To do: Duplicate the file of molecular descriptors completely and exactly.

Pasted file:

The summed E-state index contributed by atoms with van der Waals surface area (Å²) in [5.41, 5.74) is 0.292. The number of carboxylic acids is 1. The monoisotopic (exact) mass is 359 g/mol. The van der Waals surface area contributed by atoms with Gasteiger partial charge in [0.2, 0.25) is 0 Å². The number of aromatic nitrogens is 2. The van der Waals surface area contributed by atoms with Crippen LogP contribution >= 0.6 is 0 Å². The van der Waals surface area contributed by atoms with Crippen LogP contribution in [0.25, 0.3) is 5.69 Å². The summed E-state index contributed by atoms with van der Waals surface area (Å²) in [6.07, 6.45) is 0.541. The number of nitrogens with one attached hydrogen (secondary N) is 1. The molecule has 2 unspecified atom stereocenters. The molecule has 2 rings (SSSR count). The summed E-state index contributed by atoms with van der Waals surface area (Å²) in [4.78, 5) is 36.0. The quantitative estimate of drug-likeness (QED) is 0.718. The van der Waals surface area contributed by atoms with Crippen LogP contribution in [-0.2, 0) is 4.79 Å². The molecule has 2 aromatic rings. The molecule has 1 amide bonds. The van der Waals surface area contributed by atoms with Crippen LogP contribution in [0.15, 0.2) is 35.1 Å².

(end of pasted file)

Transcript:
The summed E-state index contributed by atoms with van der Waals surface area (Å²) in [5.41, 5.74) is 0.292. The number of carboxylic acids is 1. The monoisotopic (exact) mass is 359 g/mol. The van der Waals surface area contributed by atoms with Gasteiger partial charge in [0.2, 0.25) is 0 Å². The number of aromatic nitrogens is 2. The van der Waals surface area contributed by atoms with Crippen LogP contribution >= 0.6 is 0 Å². The van der Waals surface area contributed by atoms with Crippen LogP contribution in [0.25, 0.3) is 5.69 Å². The summed E-state index contributed by atoms with van der Waals surface area (Å²) in [6.07, 6.45) is 0.541. The number of nitrogens with one attached hydrogen (secondary N) is 1. The molecule has 2 unspecified atom stereocenters. The molecule has 2 rings (SSSR count). The summed E-state index contributed by atoms with van der Waals surface area (Å²) in [4.78, 5) is 36.0. The quantitative estimate of drug-likeness (QED) is 0.718. The van der Waals surface area contributed by atoms with Crippen LogP contribution in [-0.2, 0) is 4.79 Å². The molecule has 2 aromatic rings. The molecule has 1 amide bonds. The van der Waals surface area contributed by atoms with Crippen LogP contribution in [0.15, 0.2) is 35.1 Å².